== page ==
Do you have a friend coming over with a dog? You will need to understand how to introduce a visiting dog to your dog. A proper introduction is a necessary step before you allow the dogs to spend some time together. Even though you will be introducing your pet to a potential friend, he’ll see the visiting dog as a stranger and may become aggressive. Therefore, we will show you how to introduce two dogs the right way in this post.
You will need to follow the proper dog introduction procedure for the first meeting. You must get this right, so both dogs get along smoothly. Following the tips below for better results;
1. Communicate Before The Meeting
You need to discuss the needs of both dogs before the meeting and plan accordingly for meals, drugs, dog toys, dog beds, and any other items the dog will need. It is best to bring your dog’s items along with you to make your dog more comfortable in the new environment.
Preparing beforehand will ensure that nothing gets forgotten and prevent last-minute trips to the pet store.
A visiting dog will feel afraid if left alone with strangers and a strange dog. Leaving a dog alone could lead to dog whining and other separation anxiety behavior. See our post on how to stop dog separation anxiety effectively if you need help with that.
Also, proper preparation for meals will ensure you feed your pets the right meals, as some human foods can be dangerous to dogs. See a list of holiday foods that are dangerous to pets here.
2. Exercise The Dogs Before The Meeting
Dogs can be very agitated during a meeting with a new dog. The more energy they have to spend, the more likely they are to get into physical fights. It’s best to use some of that energy by taking your dog running or walking with you. See our post on how to train a dog to run with you if you need some tips to get started.
Ensure you do this in the morning before the meet or the afternoon before if you plan to do the introductions later in the day. Going outdoors not an option? See our rainy games to play with a dog post to see some indoor games you can play with a dog to help tire out your dog.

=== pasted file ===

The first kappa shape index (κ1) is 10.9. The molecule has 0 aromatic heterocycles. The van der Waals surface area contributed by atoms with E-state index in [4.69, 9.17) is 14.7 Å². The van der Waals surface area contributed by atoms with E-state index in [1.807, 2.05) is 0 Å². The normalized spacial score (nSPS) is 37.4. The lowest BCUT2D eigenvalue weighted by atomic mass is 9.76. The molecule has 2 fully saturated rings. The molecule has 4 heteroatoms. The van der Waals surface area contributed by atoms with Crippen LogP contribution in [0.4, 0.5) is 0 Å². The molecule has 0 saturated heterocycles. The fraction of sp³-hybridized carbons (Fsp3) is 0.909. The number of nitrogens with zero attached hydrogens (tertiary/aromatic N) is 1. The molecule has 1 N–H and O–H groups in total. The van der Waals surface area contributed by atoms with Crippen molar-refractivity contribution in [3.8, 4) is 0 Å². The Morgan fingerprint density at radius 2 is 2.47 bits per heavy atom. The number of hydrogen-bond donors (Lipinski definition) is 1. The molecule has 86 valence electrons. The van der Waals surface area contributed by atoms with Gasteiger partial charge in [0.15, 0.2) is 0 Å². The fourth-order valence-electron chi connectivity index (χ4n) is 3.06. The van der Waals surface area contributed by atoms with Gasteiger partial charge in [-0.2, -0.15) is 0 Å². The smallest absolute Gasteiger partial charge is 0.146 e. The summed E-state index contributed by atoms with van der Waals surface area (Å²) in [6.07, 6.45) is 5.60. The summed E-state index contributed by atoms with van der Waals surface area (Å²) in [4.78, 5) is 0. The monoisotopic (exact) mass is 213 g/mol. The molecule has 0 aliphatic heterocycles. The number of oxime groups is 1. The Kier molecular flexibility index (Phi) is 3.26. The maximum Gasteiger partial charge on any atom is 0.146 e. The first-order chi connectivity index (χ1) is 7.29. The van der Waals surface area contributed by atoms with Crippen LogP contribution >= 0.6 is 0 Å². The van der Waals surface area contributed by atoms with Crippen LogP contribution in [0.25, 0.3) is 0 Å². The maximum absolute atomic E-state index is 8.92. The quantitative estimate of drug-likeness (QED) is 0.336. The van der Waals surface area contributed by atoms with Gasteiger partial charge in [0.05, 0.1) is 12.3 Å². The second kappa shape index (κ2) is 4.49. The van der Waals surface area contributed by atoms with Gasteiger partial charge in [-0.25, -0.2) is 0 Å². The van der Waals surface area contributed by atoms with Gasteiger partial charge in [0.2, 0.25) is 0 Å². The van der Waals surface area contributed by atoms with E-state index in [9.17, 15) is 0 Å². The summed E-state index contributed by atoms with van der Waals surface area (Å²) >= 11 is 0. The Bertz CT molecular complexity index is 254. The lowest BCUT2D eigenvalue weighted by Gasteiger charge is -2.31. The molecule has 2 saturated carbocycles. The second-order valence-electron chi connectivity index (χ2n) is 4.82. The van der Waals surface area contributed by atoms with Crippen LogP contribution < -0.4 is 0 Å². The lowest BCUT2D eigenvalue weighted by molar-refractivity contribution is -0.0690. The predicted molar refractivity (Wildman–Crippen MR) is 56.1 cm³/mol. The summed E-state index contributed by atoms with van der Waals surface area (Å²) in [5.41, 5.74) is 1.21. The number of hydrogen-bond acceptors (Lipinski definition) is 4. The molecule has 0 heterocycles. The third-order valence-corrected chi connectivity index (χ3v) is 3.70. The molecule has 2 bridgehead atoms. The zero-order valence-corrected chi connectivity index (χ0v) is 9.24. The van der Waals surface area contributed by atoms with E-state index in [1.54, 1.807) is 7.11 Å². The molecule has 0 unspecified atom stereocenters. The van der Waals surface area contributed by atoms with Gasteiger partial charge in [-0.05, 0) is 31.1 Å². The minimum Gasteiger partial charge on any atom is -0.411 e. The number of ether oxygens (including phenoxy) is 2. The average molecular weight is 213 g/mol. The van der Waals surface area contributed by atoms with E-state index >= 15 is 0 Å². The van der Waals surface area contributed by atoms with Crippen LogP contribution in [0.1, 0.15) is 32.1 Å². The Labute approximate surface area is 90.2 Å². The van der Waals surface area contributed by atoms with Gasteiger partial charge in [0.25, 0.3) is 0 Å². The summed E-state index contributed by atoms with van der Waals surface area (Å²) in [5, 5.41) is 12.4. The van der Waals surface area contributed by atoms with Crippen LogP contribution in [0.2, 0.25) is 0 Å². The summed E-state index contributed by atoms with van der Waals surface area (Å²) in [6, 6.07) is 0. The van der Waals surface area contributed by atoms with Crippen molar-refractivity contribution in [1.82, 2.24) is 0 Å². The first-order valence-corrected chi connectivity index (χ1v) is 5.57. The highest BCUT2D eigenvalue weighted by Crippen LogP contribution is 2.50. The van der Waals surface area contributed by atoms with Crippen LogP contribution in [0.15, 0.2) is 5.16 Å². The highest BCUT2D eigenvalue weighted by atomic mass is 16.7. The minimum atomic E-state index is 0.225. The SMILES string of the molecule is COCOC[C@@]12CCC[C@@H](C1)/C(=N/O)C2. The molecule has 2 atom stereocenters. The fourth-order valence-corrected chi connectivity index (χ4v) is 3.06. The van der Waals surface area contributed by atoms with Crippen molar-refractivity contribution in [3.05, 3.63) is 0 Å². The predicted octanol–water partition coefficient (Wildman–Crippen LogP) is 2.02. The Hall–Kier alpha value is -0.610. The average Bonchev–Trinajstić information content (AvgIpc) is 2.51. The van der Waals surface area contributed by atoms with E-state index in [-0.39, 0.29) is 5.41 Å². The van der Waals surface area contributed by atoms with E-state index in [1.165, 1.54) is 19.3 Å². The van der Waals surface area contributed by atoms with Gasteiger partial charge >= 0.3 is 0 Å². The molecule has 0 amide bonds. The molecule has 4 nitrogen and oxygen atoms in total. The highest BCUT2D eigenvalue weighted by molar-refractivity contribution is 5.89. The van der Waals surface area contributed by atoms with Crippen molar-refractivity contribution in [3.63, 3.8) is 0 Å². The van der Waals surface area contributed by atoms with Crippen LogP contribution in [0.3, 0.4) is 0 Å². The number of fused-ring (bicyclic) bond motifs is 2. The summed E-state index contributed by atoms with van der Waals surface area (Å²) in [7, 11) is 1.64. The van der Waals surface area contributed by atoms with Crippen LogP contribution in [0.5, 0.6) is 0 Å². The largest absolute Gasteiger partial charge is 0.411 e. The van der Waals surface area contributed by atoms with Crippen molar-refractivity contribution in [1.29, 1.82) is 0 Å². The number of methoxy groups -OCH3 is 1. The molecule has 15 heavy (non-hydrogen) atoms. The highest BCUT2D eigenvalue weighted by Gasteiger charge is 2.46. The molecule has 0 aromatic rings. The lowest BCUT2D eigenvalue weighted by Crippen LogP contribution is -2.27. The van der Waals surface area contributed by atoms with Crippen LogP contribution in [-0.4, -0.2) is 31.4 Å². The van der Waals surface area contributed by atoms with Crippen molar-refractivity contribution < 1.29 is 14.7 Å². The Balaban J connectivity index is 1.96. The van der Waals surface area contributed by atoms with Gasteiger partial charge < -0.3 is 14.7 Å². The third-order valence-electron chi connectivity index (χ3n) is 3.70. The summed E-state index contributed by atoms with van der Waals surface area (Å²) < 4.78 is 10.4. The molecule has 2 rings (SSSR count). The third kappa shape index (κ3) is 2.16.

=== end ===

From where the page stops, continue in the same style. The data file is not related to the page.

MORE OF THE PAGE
3. Pick A Neutral Meeting Place
Where the two dogs meet is vital if they are to get along. You should pick a neutral place, somewhere where neither dog will feel like it’s their territory.
If the friend is coming to your home, don’t introduce the visiting dog in your pets’ room; else, he’ll perceive the other dog as an intruder. In such a situation, you could experience territorial aggression in dogs.
An ideal place would be outside your house, possibly along the street, a dog park, or your neighbor’s backyard. If they must meet indoors, pick a room in your house where your pet isn’t accustomed to. Not somewhere he hates but somewhere he doesn’t enter often.
4. Remove Possible Triggers
It’s easy for dogs to fight over things they like. They include stuff like dog food, dog treats, dog toys, and even attention. So you don’t distract any of them or make them feel entitled. Their meeting point should be void of these triggers.
You shouldn’t show too much attention to the visiting dog, so your pet doesn’t feel jealous, and your friend shouldn’t do the same for your pet. At that point, you’re both to remain neutral.
5. Lead The Pets
You’ll make a mistake if you let both pets run towards each other freely. Allowing your dogs to meet each other freely would make them feel they can do whatever they like.
Therefore, they both should be led, best with a leash, as they get introduced. That way, they know you are around them, in control, and that they are safe.